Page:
Sunday, September 11, 2011

Remembering 9/11 -- 10 years later

On the morning of September 11, 2001, I just returned home from my job at an IT call center in Houston, TX, and learned the World Trade Center Towers had been attacked. I left my living room and came back just in time to see Tower 2, the place where I worked before leaving New York City to move back to Houston in May 2001, get hit live on TV.  Obviously the nation as a whole has changed since then in so many ways.  Every year since then, on this date, I am reminded of the enormity of what happened. The rest of the day is mostly a blur.  However, I do remembering staying glued to the TV and taking phone calls from family and friends who heard/saw it as well and knew that I worked in the WTC before leaving New York.  My father, who suffered 3 heart attacks from late 2000 to March 2001, said to me that he would have had another heart attack if I was still in New York working that day. The gravity of his words are with me even to this day, but to fully understand it, I must give a brief background of my 9-11 story.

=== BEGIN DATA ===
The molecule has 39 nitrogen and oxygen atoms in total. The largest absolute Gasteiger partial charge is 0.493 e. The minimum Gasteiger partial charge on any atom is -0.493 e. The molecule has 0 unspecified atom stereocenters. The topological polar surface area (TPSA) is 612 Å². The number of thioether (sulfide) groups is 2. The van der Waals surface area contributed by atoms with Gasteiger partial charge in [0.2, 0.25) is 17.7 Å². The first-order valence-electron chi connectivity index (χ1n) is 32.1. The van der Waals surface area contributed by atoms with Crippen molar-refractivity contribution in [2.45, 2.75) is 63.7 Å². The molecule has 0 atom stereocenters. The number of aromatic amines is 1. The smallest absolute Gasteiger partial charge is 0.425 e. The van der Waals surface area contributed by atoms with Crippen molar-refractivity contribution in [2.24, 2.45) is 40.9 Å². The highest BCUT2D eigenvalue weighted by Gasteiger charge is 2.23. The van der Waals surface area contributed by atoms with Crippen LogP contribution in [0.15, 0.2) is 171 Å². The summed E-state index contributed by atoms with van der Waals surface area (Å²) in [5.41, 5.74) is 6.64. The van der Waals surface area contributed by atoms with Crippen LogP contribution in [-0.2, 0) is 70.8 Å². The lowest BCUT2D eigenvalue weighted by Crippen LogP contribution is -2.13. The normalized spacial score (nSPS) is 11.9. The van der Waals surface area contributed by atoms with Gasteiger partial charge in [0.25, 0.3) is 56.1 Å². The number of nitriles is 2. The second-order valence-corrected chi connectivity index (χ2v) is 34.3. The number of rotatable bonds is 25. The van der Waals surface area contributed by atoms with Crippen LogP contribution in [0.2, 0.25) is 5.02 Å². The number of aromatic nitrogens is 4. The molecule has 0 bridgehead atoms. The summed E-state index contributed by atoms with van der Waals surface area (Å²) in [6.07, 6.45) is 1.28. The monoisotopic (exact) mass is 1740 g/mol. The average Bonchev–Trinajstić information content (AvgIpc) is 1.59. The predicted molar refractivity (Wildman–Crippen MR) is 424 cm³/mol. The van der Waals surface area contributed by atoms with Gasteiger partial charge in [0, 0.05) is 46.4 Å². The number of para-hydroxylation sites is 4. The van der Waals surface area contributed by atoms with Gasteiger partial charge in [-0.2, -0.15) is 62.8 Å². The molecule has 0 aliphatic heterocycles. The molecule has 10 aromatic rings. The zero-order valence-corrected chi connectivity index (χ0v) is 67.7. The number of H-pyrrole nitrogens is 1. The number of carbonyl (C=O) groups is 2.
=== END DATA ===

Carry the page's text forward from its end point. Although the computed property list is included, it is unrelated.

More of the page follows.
I moved to New York in May 1998 to start a new life while I was in my mid-twenties.  Three years later, I was living on my own, had made new friends, was active in a local church and truthfully wanted no part of returning to Houston, but God had other plans.  After my Dad's third heart attack, I received a warning from two separate pastors that I should leave New York and return home.  I was really conflicted about what to do, because one of the last things I wanted to do was give up my job and my apartment to go back to Texas to live in Houston again.  I also felt like I should have heard from God for myself about such an important decision.  However, the only thing I would hear from Him when in prayer about it was two words: “Trust me”.  One of the ministers also said something in a conversation I had with her about grappling with the warning she gave me that really grabbed my attention: “What if something happens and you can’t leave New York and will be full of regret.” Truthfully, that got to me, and I didn’t want to take the chance on not heeding their warnings. My last week of work, I look pictures of the view from the floor that I worked on, which was the 97th floor, and a picture of the towers from the ground floor, not knowing that would be the last time I saw them in person.


So, I quit my job, gave up the apartment, packed up all my things in my apartment, and hired a moving company to drive them to Houston. With the help of one of my cousins, I also drove my car from New Jersey back to Houston, Texas the first week of May 2001, almost three years to the day of when I left Houston to go to New York.